How warm and dry is it, really?

Use MSU’s Enviro-weather tools to quickly compare seasonal heat (degree-day) and moisture (precipitation) accumulations with previous and “normal” years.

Though we can’t change the weather, we still want to know where we stand. How does this year’s weather compare with previous years’? Is it hotter than normal? Is it drier than normal? Is the growing season more advanced than it was this time last year? These questions and more can be quickly answered by using Enviro-weather’s online tools.

We can use a measure of accumulated heat (“degree-days” or “growing degree-days”) to answer the questions “are we warmer than normal?” and “is the growing season more advanced?” Temperature drives the growth of most living things (everything except the warm-blooded mammals and birds), and that includes crops, diseases and pests. That is why, in warmer years like 2012, the season comes earlier and crops grow faster and mature quicker. Flowers that usually bloom the first of July may flower in mid-June. The opposite occurs in cooler years, crop growth is delayed and so is pest development. Degree-day accumulation mirrors development of crops and pests.

To see an overview of seasonal degree-day accumulation (base 50) across Michigan, Enviro-weather provides a “current degree day maps” tool that is accessible from any station or commodity page (Photo 1).

Degree-day tools
Photo 1. Envir
o-weather degree-day tools.
This menu can be found on
any station or
commodity page.

Clicking on the “current degree day maps” link will show you the current degree-day map that lists the degree-day accumulations (base 50) throughout Michigan. You can choose to change the dates on the pull-down menus above the map and view accumulated degree-days past dates.

If you scroll down from the current degree-day map you will see two more maps that depict how far ahead or behind “normal” the season is in terms of heat (degree-days). For example, through June 26, 2012, most of Michigan is one to two weeks ahead of “normal” and parts are more than two weeks ahead (Photo 2).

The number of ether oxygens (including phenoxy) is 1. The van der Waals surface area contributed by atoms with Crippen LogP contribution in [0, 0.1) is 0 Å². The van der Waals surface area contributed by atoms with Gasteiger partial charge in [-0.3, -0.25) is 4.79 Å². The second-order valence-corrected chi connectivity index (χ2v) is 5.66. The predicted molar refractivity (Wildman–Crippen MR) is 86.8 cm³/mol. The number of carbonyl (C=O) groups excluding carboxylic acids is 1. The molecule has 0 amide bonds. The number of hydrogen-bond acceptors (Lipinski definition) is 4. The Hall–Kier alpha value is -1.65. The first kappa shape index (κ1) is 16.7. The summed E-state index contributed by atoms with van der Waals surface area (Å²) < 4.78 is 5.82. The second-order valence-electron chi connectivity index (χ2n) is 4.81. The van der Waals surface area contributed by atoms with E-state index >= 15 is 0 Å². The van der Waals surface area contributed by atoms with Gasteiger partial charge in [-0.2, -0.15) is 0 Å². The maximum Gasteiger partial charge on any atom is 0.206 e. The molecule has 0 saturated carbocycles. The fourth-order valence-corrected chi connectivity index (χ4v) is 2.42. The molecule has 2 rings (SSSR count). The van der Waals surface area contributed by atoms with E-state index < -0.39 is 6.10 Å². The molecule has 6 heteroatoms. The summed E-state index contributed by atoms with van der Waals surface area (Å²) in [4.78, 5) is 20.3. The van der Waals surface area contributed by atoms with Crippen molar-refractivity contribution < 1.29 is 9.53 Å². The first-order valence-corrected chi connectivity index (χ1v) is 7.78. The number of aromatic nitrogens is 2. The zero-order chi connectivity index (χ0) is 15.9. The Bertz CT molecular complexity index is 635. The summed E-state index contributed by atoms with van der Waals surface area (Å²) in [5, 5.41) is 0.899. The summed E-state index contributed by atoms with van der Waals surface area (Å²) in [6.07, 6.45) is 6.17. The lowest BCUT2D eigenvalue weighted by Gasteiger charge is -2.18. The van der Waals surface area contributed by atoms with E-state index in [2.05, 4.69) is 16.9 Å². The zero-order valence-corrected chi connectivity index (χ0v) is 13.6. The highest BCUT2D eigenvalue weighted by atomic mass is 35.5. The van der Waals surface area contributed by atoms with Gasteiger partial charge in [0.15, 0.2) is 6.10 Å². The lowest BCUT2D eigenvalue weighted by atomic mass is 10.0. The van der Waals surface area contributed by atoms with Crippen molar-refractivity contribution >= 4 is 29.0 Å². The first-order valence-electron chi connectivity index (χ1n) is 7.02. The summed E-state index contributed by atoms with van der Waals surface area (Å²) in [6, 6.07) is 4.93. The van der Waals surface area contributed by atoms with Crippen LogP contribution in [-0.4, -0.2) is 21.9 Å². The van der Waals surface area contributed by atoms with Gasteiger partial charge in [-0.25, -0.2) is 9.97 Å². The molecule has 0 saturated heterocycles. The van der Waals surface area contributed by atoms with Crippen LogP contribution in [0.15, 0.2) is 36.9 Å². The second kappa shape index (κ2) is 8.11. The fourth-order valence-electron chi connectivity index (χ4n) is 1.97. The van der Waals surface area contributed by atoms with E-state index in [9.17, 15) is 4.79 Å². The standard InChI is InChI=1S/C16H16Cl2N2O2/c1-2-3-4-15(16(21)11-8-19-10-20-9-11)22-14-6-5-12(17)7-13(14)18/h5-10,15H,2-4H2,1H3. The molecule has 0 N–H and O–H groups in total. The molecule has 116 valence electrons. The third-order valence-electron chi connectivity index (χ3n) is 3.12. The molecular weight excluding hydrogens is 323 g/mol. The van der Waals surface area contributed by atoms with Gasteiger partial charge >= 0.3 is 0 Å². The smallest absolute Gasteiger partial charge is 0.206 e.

Heat accumulation
Photo 2. Map of Michigan showing heat accumulation (degree-days base 50)
for March 1 through June 26, 2012, compared with “normal.” Number of days
and weeks ahead of or behind normal is shown.

In contrast, on June 26, 2011, the growing season was progressing normally in most of Michigan; some areas in northern Michigan were behind normal (Photo 3).

Heat accumulation
Photo 3. Map of Michigan showing heat accumulation (degree-days base 50)
for March 1 through June 26, 2011, compared with “normal.” Number of days
and weeks ahead of or behind normal is shown.

Enviro-weather users can choose to view these maps for any date from 2008 to present.

If you’d like to see more details and precipitation information, Enviro-weather has additional tools available. To see a listing of degree-day accumulations over the past five years at one of the Enviro-weather station locations, select “Degree-day comparisons: last 5 years at this station” (Photo 1). A table will display the accumulated degree-days from March 1 through the present date for the current year and the previous five years. The “average” or normal for those past five years is also displayed. Photo 4 shows this table for Emmett, Mich.

Degree-day accumulations
Photo 4. Degree-day accumulations March 1 through June 26 for 2007
though 2012 at the Emmett, Mich., Enviro-weather station.

Similarly, to see a comparison of accumulated rainfall for the past five years, select “Rainfall comparisons last five years at this station” (Photo 5). This tool is available from any station or commodity page on Enviro-weather.